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Urban Land Delivery During South Africa’s Transition to Democracy

Lauren A. Royston

Abril 2003, inglês

This paper was written for and presented at a Lincoln Institute course titled, “Comparative Policy Perspectives on Urban Land Market Reform in Eastern Europe, Southern Africa and Latin America,” held July 7-9, 1998.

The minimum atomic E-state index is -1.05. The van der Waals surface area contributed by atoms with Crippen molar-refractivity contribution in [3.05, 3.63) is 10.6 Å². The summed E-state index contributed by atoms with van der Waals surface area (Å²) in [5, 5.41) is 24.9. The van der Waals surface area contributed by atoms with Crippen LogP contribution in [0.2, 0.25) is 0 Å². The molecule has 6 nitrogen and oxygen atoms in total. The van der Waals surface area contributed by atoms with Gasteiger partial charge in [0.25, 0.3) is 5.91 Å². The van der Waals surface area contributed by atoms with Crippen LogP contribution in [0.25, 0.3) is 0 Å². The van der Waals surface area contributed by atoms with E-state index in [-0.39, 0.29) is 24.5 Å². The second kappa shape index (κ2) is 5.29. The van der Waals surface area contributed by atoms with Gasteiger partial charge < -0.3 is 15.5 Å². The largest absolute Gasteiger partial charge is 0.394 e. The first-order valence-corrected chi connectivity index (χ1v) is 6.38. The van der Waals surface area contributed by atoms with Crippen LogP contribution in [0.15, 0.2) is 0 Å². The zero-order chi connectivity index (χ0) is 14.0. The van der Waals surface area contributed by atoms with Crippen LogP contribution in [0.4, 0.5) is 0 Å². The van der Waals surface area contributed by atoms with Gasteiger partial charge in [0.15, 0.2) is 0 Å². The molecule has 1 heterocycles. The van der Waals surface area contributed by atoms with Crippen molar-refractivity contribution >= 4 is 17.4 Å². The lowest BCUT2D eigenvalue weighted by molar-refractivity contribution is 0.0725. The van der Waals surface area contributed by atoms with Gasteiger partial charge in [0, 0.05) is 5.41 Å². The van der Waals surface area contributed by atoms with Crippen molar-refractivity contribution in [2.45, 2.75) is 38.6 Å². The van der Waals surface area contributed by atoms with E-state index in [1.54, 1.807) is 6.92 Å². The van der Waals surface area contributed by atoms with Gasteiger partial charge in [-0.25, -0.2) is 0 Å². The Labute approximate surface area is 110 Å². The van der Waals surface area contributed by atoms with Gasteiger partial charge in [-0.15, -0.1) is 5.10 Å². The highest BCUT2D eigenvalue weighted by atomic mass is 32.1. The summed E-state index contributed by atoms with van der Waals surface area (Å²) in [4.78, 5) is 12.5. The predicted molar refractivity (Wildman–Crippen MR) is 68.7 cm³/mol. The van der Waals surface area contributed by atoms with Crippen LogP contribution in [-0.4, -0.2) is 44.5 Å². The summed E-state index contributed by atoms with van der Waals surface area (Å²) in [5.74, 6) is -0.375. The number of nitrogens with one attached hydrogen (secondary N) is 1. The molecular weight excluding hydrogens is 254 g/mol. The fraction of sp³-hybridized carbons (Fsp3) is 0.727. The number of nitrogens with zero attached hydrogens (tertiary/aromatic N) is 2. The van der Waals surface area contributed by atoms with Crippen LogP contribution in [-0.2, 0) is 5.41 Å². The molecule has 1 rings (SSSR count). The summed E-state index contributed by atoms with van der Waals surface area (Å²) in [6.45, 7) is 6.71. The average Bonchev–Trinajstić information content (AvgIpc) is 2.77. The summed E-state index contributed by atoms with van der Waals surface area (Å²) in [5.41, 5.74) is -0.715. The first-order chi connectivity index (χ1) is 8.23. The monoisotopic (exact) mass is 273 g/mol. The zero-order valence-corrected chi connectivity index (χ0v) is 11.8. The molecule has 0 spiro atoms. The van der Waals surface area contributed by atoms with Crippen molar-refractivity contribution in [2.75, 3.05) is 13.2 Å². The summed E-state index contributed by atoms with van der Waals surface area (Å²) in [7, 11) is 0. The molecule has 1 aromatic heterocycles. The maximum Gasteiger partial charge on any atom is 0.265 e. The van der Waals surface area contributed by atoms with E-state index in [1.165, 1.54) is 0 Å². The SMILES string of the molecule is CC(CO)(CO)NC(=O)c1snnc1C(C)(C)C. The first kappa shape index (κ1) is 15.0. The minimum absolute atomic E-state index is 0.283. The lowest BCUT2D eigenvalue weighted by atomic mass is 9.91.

South Africa’s first national democratic elections in April 1994 heralded a fundamental transformation in the country’s society. A uniquely participatory and open process of new policy formulation had preceded the elections, forming the starting point for the first ever shared vision of reconstruction and development to bind the country and its people. The period immediately following elections was marked by a series of white papers embodying principles, programs and delivery targets, discussion papers for public input and comment, consultative conferences and the passage of numerous pieces of legislation. Since 1994, there have also been significant achievements in national and provincial institutional reform and the transformation and partial implementation of urban policy. Nevertheless, the government was aware as the second national democratic elections approached in June 1999 and local government elections in November 2000 of the need to focus on delivery in order for the majority of the populace to feel that its basic needs were being addressed. Delivery became the clarion call of government, with the Thabo Mbeki administration making a motto of “getting down to work.”